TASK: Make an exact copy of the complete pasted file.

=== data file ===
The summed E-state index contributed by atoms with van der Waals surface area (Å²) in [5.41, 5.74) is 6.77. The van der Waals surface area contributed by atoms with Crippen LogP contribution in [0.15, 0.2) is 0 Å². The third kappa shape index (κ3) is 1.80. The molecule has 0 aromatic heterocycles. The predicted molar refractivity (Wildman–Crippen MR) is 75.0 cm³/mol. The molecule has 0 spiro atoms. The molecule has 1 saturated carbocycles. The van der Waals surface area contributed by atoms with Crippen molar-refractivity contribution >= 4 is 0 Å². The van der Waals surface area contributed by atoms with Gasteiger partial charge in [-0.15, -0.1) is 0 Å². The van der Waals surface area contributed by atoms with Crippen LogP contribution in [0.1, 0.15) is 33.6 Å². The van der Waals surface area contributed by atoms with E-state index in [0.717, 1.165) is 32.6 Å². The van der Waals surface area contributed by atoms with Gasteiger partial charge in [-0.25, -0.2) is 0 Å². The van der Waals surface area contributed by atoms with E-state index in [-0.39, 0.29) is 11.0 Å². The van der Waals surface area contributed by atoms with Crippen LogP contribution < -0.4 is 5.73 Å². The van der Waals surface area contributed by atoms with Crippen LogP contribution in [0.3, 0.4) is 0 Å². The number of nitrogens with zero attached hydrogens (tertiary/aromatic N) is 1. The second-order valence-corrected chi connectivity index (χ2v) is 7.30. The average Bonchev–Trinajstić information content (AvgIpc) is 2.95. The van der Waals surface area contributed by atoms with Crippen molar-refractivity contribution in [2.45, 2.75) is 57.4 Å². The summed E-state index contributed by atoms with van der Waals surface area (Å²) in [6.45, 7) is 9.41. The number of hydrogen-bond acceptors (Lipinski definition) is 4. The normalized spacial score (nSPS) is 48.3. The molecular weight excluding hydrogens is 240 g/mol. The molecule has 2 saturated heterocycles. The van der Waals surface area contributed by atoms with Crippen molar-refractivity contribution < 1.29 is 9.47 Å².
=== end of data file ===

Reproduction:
The summed E-state index contributed by atoms with van der Waals surface area (Å²) in [5.41, 5.74) is 6.77. The van der Waals surface area contributed by atoms with Crippen LogP contribution in [0.15, 0.2) is 0 Å². The third kappa shape index (κ3) is 1.80. The molecule has 0 aromatic heterocycles. The predicted molar refractivity (Wildman–Crippen MR) is 75.0 cm³/mol. The molecule has 0 spiro atoms. The molecule has 1 saturated carbocycles. The van der Waals surface area contributed by atoms with Crippen molar-refractivity contribution >= 4 is 0 Å². The van der Waals surface area contributed by atoms with Gasteiger partial charge in [-0.15, -0.1) is 0 Å². The van der Waals surface area contributed by atoms with Crippen LogP contribution in [0.1, 0.15) is 33.6 Å². The van der Waals surface area contributed by atoms with E-state index in [0.717, 1.165) is 32.6 Å². The van der Waals surface area contributed by atoms with Gasteiger partial charge in [-0.25, -0.2) is 0 Å². The van der Waals surface area contributed by atoms with E-state index in [-0.39, 0.29) is 11.0 Å². The van der Waals surface area contributed by atoms with Crippen LogP contribution < -0.4 is 5.73 Å². The van der Waals surface area contributed by atoms with Crippen LogP contribution in [0.3, 0.4) is 0 Å². The number of nitrogens with zero attached hydrogens (tertiary/aromatic N) is 1. The second-order valence-corrected chi connectivity index (χ2v) is 7.30. The average Bonchev–Trinajstić information content (AvgIpc) is 2.95. The van der Waals surface area contributed by atoms with Crippen molar-refractivity contribution in [2.45, 2.75) is 57.4 Å². The summed E-state index contributed by atoms with van der Waals surface area (Å²) in [6.45, 7) is 9.41. The number of hydrogen-bond acceptors (Lipinski definition) is 4. The normalized spacial score (nSPS) is 48.3. The molecular weight excluding hydrogens is 240 g/mol. The molecule has 2 saturated heterocycles. The van der Waals surface area contributed by atoms with Crippen molar-refractivity contribution < 1.29 is 9.47 Å².